The more things stay the same, the more things are likely to change, and clear evidence of that could be seen today at the announcement of the latest Top500 Supercomputers league tables at the International Supercomputer Conference in Dresden.
The tables, compiled every six months, show the fastest-performing systems installed anywhere in the world, based on the LinPack benchmark. This measures performance in Floating Point Operations per Second (otherwise known as a `Flops/s’). The most notable factor of the latest results, however, was not what systems won in the World, Europe and Asia categories. In fact, nothing changed, with the NEC/Sun/ClearSpeed/Voltaire collaborative system, Tsubame, still holding top slot in Asia, IBM’s Barcelona-based Mare Nostrum system sitting atop the European table and Blue Gene/L, IBM’s last world leader hiding away at the Lawrence Livermore Laboratories in the USA, still topping the world rankings with a performance rated at 280.6 TeraFlops/s.
This will no doubt be replaced by Blue Gene/P, just announced by IBM, in the next listing. But the more interesting results could be seen further down the list, and in the surrounding statistics. What they point to is that High Performance Computing (HPC) has suddenly reached the tipping point where it stops being an esoteric corner occupied by scientists and propeller heads and is about to move towards the mainstream of computing.
For example, IBM has dominated supercomputing for years – still does at the high end – but for the first time, HP has installed more of the Top 500 systems, with 40.6 per cent to IBM’s 38.4 per cent. But HP does not appear in the Top 50 at all, and IBM has supplied 41 per cent of the cumulative performance in the Top 500, while HP manages only 24.3 per cent.
One way of interpreting these figures is that HP can’t hack it as an HPC vendor, except that the statistics show a related trend – that 59 per cent of the Top500 are using dual-core, x86 architecture processors: mainly Intel Woodcrest devices, but 18 per cent coming from AMD and Opteron. Intel’s Itanium managed 5 per cent of the total, while IBM Power 4, Power 5 and PowerPC managed 12.2 per cent.
The trend, widely acknowledged at the conference, is that as HPC systems become based on commodity hardware devices, so the technology moves down and out into the mainstream of computing. It is already being used in financial circles for tasks such as risk analysis, and now mainstream companies such as Microsoft are showing a distinct interest in the area. The company has already got itself into the Top500 with its Compute Cluster, used by Mitsubishi UFJ Securities in Japan with a 448-node IBM BladeCenter HS21 cluster. Yet according to Kyril Faenov, Microsoft’s general manager of high performance computing, the Computing Cluster is actually being targeted as much at the low end, mainstream application as appearances in the traditional HPC league tables. To him, a `cluster’ is anything with more than one Node. And a Node is typically a dual multicore-processor server – or as he put it, “that which is managed by a single memory controller.”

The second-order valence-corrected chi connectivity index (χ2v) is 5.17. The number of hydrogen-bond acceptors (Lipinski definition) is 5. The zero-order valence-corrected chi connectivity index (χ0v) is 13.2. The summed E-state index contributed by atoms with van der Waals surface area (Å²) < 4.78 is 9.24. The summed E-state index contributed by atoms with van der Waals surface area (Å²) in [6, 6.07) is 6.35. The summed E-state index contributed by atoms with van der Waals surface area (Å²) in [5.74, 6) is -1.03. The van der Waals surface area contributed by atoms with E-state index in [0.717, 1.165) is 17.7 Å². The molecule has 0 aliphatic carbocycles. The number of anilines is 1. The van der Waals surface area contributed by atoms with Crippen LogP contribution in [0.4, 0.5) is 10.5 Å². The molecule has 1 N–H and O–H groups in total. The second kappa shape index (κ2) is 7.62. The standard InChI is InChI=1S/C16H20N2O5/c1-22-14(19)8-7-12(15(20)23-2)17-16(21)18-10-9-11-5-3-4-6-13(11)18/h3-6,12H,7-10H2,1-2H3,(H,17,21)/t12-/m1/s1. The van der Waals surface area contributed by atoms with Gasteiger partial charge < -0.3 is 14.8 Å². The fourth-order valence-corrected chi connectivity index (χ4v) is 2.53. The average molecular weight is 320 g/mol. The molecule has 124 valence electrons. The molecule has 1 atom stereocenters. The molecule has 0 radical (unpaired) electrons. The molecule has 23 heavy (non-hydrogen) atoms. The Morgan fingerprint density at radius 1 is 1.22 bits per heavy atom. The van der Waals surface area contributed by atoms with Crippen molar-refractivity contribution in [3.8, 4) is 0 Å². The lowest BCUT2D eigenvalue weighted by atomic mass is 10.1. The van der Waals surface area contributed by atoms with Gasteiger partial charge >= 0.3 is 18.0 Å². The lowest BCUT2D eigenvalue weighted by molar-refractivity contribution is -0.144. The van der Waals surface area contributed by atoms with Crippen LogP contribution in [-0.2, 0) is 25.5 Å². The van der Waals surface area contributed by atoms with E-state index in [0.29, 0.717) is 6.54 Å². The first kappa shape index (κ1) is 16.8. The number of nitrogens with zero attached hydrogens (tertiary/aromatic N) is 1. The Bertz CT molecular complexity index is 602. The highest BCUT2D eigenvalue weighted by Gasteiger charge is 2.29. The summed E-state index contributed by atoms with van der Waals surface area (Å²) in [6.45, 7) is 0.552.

HPC technology is indeed heading for a much wider user base, and more mainstream ground, and the arrival of the multicore processor is the primary driving force behind what many at the conference see as a fundamental shift in the core computing paradigm. Burton Smith, an HPC veteran as ex-chief scientist of Cray and now Technical Fellow at Microsoft charged with investigating and developing parallel computing, defined it in a keynote presentation as being at the beginning of the end for the assumptions surrounding the single-threaded Von Neumann architecture.
And multicore devices are arriving from several directions. Indeed, there is already a new class of them, according to Dr Erich Strohmaier of the Lawrence Berkeley National Laboratory in the USA, who announced the Top500 results. These are the many core devices with 100 or more cores. They are simpler cores than in the x86 architecture, but offer more flexibility because of that, especially for anyone with parallel programming skills.
Names already in the many core frame are Intel’s Polaris, with 80 cores per processor, ClearSpeed with 96 cores, nVidia’s G80 with 128 cores, and Cisco’s Metro, with 188 cores.®